Do you sometimes have the feeling you’re being watched? 👀 If you live in Rotterdam, that may very well be the case. The municipality used two camera cars to check whether people were keeping social distance during the lockdown last year, reports NU.nl.
The cars would film faces and license plates using a 360 degrees camera. The captured images were then sent on to a central point and monitored by municipal officers — very Big Brother-y.
Oh, and not to mention, illegal.
Reports passed on to split up group
Although this took place during the time when groups of more than three people were forbidden in public spaces, the Dutch Data Protection Authority (AP) has ruled that the municipality violated peoples’ privacy.
At the central point, municipal officers would decide whether to send BOAs or police officers to the places where groups had congregated. The cars especially patrolled parks and squares and, based on the reports from the cars, officers would be sent there with the explicit purpose of splitting up the filmed groups of people.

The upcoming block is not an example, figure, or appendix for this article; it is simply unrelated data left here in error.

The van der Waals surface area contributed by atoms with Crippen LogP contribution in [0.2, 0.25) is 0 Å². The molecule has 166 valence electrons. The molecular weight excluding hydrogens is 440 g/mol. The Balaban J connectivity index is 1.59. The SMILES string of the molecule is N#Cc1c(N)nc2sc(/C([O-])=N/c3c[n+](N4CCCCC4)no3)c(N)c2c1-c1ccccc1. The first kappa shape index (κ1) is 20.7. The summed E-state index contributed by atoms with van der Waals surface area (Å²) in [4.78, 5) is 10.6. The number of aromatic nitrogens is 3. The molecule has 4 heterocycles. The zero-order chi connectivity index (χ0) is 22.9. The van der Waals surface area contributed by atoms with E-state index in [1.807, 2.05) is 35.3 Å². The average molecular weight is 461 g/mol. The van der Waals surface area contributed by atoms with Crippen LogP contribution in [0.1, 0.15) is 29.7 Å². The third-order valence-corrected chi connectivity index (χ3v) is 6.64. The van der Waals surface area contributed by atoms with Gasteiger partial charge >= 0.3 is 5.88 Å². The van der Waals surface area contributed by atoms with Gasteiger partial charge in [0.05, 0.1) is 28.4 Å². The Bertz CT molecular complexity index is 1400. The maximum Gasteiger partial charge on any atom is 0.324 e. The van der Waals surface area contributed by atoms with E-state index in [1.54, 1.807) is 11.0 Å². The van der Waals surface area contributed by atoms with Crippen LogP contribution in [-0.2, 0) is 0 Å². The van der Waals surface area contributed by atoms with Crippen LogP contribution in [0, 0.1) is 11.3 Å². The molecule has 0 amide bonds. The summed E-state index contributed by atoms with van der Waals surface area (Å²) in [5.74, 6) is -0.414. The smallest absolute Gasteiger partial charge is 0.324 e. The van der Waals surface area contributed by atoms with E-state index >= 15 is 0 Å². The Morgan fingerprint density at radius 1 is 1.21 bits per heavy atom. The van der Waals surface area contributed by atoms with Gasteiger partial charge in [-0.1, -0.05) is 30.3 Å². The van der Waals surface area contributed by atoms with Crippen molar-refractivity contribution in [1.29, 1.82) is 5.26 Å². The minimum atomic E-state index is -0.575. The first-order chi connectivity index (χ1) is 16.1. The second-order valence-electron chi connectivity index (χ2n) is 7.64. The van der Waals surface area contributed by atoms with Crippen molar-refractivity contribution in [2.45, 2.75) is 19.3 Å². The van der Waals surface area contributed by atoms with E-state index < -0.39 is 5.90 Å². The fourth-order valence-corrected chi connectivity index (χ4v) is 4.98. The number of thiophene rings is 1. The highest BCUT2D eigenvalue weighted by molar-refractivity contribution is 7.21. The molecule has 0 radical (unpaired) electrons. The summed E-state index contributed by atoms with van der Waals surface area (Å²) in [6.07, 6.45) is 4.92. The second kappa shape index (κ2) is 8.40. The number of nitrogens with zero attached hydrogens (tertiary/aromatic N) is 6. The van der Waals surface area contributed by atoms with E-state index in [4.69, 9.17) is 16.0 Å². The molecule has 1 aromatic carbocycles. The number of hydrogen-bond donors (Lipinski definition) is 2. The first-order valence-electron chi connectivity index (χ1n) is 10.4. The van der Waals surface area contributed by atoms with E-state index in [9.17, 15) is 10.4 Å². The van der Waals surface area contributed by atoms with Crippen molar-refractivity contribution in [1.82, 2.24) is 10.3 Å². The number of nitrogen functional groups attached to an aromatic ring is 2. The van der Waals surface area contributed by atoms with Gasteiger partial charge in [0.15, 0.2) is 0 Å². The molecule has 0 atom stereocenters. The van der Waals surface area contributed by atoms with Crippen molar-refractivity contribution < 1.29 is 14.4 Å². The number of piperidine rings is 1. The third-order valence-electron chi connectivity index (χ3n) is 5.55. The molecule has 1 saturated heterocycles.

In total, 75 reports were passed on from the two camera cars during April and May 2020.
Unknown whether the municipality will be reprimanded
The AP supervisor can decide to fine the municipality of Rotterdam for the violation of privacy. However, it’s not certain whether this will happen. 🙃
In any case, the AP wants to release its report on the camera cars in Rotterdam so that other municipalities can receive more clarity on the rules surrounding the use of these cars. Though his spokesperson denies it, it’s said that the mayor of Rotterdam is trying to prevent the publication of the report.
What do you think of this violation by the city of Rotterdam? Tell us in the comments below!
Feature Image: svershinsky/Depositphotos